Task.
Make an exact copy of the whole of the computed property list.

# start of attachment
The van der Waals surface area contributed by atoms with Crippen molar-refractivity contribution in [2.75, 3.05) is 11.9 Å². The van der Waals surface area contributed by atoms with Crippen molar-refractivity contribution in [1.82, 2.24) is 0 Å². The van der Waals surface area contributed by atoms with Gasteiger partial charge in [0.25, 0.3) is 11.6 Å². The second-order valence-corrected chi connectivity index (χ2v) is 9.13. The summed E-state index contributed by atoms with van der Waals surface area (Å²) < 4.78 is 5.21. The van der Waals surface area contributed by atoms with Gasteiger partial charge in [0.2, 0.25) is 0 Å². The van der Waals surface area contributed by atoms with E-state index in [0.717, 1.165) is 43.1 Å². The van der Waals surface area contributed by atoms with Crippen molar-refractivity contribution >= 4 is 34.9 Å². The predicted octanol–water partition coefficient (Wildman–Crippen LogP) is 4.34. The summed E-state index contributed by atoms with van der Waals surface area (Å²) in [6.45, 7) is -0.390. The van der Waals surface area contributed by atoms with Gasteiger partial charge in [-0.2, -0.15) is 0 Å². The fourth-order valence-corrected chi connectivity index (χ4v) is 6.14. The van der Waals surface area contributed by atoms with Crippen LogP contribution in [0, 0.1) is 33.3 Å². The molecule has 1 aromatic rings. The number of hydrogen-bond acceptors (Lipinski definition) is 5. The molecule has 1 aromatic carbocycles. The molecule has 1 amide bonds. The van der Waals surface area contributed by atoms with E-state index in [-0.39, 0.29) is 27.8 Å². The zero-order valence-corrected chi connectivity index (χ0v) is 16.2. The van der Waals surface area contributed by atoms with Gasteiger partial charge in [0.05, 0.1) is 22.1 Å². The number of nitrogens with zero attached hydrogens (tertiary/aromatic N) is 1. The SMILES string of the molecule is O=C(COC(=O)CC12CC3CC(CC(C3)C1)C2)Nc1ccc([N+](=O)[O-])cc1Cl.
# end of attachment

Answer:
The van der Waals surface area contributed by atoms with Crippen molar-refractivity contribution in [2.75, 3.05) is 11.9 Å². The van der Waals surface area contributed by atoms with Crippen molar-refractivity contribution in [1.82, 2.24) is 0 Å². The van der Waals surface area contributed by atoms with Gasteiger partial charge in [0.25, 0.3) is 11.6 Å². The second-order valence-corrected chi connectivity index (χ2v) is 9.13. The summed E-state index contributed by atoms with van der Waals surface area (Å²) < 4.78 is 5.21. The van der Waals surface area contributed by atoms with Gasteiger partial charge in [0.2, 0.25) is 0 Å². The van der Waals surface area contributed by atoms with E-state index in [0.717, 1.165) is 43.1 Å². The van der Waals surface area contributed by atoms with Crippen molar-refractivity contribution >= 4 is 34.9 Å². The predicted octanol–water partition coefficient (Wildman–Crippen LogP) is 4.34. The summed E-state index contributed by atoms with van der Waals surface area (Å²) in [6.45, 7) is -0.390. The van der Waals surface area contributed by atoms with Gasteiger partial charge in [-0.2, -0.15) is 0 Å². The fourth-order valence-corrected chi connectivity index (χ4v) is 6.14. The van der Waals surface area contributed by atoms with Crippen LogP contribution in [0, 0.1) is 33.3 Å². The molecule has 1 aromatic rings. The number of hydrogen-bond acceptors (Lipinski definition) is 5. The molecule has 1 aromatic carbocycles. The molecule has 1 amide bonds. The van der Waals surface area contributed by atoms with E-state index in [-0.39, 0.29) is 27.8 Å². The zero-order valence-corrected chi connectivity index (χ0v) is 16.2. The van der Waals surface area contributed by atoms with Gasteiger partial charge in [0.05, 0.1) is 22.1 Å². The number of nitrogens with zero attached hydrogens (tertiary/aromatic N) is 1. The SMILES string of the molecule is O=C(COC(=O)CC12CC3CC(CC(C3)C1)C2)Nc1ccc([N+](=O)[O-])cc1Cl.